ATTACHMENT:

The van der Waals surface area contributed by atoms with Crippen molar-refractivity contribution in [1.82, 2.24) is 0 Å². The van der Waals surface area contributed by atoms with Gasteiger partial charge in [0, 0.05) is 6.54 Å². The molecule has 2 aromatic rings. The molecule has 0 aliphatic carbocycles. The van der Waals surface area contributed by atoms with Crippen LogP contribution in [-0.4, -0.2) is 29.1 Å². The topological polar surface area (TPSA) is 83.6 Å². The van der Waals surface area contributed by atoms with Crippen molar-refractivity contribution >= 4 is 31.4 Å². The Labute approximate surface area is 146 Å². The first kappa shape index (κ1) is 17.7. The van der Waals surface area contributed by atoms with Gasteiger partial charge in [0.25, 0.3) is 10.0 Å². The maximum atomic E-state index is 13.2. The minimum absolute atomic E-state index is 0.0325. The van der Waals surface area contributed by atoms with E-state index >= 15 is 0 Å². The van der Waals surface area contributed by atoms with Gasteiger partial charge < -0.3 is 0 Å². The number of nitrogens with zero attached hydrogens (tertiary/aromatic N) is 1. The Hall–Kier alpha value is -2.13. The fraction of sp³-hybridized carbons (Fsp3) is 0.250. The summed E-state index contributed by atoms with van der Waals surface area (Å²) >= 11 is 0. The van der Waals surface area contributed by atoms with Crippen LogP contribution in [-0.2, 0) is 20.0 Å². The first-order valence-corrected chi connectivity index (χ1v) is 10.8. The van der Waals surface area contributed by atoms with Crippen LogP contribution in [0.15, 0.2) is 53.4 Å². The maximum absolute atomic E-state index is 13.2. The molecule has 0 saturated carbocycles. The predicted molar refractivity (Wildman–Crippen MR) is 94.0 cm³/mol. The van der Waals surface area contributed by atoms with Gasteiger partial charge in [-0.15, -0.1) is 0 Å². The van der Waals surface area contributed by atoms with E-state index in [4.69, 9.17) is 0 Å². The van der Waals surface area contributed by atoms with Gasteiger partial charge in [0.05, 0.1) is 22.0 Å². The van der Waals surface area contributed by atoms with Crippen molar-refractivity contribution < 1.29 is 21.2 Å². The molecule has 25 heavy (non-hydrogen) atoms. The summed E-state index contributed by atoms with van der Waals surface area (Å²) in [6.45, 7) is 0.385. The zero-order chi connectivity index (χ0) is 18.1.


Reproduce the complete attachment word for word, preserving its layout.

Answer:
The van der Waals surface area contributed by atoms with Crippen molar-refractivity contribution in [1.82, 2.24) is 0 Å². The van der Waals surface area contributed by atoms with Gasteiger partial charge in [0, 0.05) is 6.54 Å². The molecule has 2 aromatic rings. The molecule has 0 aliphatic carbocycles. The van der Waals surface area contributed by atoms with Crippen LogP contribution in [-0.4, -0.2) is 29.1 Å². The topological polar surface area (TPSA) is 83.6 Å². The van der Waals surface area contributed by atoms with Crippen molar-refractivity contribution >= 4 is 31.4 Å². The Labute approximate surface area is 146 Å². The first kappa shape index (κ1) is 17.7. The van der Waals surface area contributed by atoms with Gasteiger partial charge in [0.25, 0.3) is 10.0 Å². The maximum atomic E-state index is 13.2. The minimum absolute atomic E-state index is 0.0325. The van der Waals surface area contributed by atoms with E-state index >= 15 is 0 Å². The van der Waals surface area contributed by atoms with Gasteiger partial charge < -0.3 is 0 Å². The number of nitrogens with zero attached hydrogens (tertiary/aromatic N) is 1. The Hall–Kier alpha value is -2.13. The fraction of sp³-hybridized carbons (Fsp3) is 0.250. The summed E-state index contributed by atoms with van der Waals surface area (Å²) >= 11 is 0. The van der Waals surface area contributed by atoms with Crippen LogP contribution in [-0.2, 0) is 20.0 Å². The first-order valence-corrected chi connectivity index (χ1v) is 10.8. The van der Waals surface area contributed by atoms with Crippen LogP contribution in [0.15, 0.2) is 53.4 Å². The maximum absolute atomic E-state index is 13.2. The molecule has 0 saturated carbocycles. The predicted molar refractivity (Wildman–Crippen MR) is 94.0 cm³/mol. The van der Waals surface area contributed by atoms with Gasteiger partial charge in [-0.15, -0.1) is 0 Å². The van der Waals surface area contributed by atoms with E-state index in [4.69, 9.17) is 0 Å². The van der Waals surface area contributed by atoms with Gasteiger partial charge in [0.05, 0.1) is 22.0 Å². The van der Waals surface area contributed by atoms with Crippen molar-refractivity contribution < 1.29 is 21.2 Å². The molecule has 25 heavy (non-hydrogen) atoms. The summed E-state index contributed by atoms with van der Waals surface area (Å²) in [6.45, 7) is 0.385. The zero-order chi connectivity index (χ0) is 18.1.